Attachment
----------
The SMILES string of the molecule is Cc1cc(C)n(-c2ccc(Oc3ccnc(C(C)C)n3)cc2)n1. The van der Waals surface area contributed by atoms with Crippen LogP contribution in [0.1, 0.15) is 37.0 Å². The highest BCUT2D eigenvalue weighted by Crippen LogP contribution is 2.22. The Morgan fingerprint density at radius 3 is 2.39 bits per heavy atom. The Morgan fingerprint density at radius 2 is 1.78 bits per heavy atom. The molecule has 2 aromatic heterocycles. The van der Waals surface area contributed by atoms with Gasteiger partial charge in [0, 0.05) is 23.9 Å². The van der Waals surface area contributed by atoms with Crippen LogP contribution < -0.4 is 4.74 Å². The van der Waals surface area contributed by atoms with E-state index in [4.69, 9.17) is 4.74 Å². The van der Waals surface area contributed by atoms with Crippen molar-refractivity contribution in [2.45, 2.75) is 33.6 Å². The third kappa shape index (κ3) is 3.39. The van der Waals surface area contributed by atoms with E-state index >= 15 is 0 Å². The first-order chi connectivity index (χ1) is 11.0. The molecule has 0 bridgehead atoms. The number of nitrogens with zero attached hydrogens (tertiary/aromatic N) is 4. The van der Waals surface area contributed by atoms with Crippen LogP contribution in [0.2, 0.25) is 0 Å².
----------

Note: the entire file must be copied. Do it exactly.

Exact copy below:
The SMILES string of the molecule is Cc1cc(C)n(-c2ccc(Oc3ccnc(C(C)C)n3)cc2)n1. The van der Waals surface area contributed by atoms with Crippen LogP contribution in [0.1, 0.15) is 37.0 Å². The highest BCUT2D eigenvalue weighted by Crippen LogP contribution is 2.22. The Morgan fingerprint density at radius 3 is 2.39 bits per heavy atom. The Morgan fingerprint density at radius 2 is 1.78 bits per heavy atom. The molecule has 2 aromatic heterocycles. The van der Waals surface area contributed by atoms with Gasteiger partial charge in [0, 0.05) is 23.9 Å². The van der Waals surface area contributed by atoms with Crippen LogP contribution < -0.4 is 4.74 Å². The van der Waals surface area contributed by atoms with E-state index in [4.69, 9.17) is 4.74 Å². The van der Waals surface area contributed by atoms with Crippen molar-refractivity contribution in [2.45, 2.75) is 33.6 Å². The third kappa shape index (κ3) is 3.39. The van der Waals surface area contributed by atoms with E-state index >= 15 is 0 Å². The first-order chi connectivity index (χ1) is 11.0. The molecule has 0 bridgehead atoms. The number of nitrogens with zero attached hydrogens (tertiary/aromatic N) is 4. The van der Waals surface area contributed by atoms with Crippen LogP contribution in [0.2, 0.25) is 0 Å².